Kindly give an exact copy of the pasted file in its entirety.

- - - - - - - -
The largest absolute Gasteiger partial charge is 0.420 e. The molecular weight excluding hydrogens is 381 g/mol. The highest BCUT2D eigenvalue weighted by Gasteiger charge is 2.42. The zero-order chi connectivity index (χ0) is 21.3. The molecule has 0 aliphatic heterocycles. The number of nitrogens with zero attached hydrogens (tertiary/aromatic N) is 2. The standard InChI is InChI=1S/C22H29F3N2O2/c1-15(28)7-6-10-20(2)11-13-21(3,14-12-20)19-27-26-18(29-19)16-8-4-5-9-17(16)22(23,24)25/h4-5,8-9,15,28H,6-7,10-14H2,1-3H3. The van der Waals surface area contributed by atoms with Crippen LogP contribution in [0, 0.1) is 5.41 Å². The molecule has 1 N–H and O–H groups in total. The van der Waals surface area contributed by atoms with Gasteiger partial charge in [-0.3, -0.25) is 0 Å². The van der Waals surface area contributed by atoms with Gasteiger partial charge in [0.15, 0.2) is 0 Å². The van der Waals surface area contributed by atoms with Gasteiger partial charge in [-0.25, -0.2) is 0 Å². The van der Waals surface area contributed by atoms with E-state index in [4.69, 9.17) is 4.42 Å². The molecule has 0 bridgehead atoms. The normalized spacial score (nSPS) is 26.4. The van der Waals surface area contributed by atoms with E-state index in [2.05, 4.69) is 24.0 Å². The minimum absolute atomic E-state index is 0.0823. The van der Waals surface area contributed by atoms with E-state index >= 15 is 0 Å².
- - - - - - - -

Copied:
The largest absolute Gasteiger partial charge is 0.420 e. The molecular weight excluding hydrogens is 381 g/mol. The highest BCUT2D eigenvalue weighted by Gasteiger charge is 2.42. The zero-order chi connectivity index (χ0) is 21.3. The molecule has 0 aliphatic heterocycles. The number of nitrogens with zero attached hydrogens (tertiary/aromatic N) is 2. The standard InChI is InChI=1S/C22H29F3N2O2/c1-15(28)7-6-10-20(2)11-13-21(3,14-12-20)19-27-26-18(29-19)16-8-4-5-9-17(16)22(23,24)25/h4-5,8-9,15,28H,6-7,10-14H2,1-3H3. The van der Waals surface area contributed by atoms with Crippen LogP contribution in [0, 0.1) is 5.41 Å². The molecule has 1 N–H and O–H groups in total. The van der Waals surface area contributed by atoms with Gasteiger partial charge in [-0.3, -0.25) is 0 Å². The van der Waals surface area contributed by atoms with Gasteiger partial charge in [0.15, 0.2) is 0 Å². The van der Waals surface area contributed by atoms with Gasteiger partial charge in [-0.25, -0.2) is 0 Å². The van der Waals surface area contributed by atoms with E-state index in [4.69, 9.17) is 4.42 Å². The molecule has 0 bridgehead atoms. The normalized spacial score (nSPS) is 26.4. The van der Waals surface area contributed by atoms with E-state index in [2.05, 4.69) is 24.0 Å². The minimum absolute atomic E-state index is 0.0823. The van der Waals surface area contributed by atoms with E-state index >= 15 is 0 Å².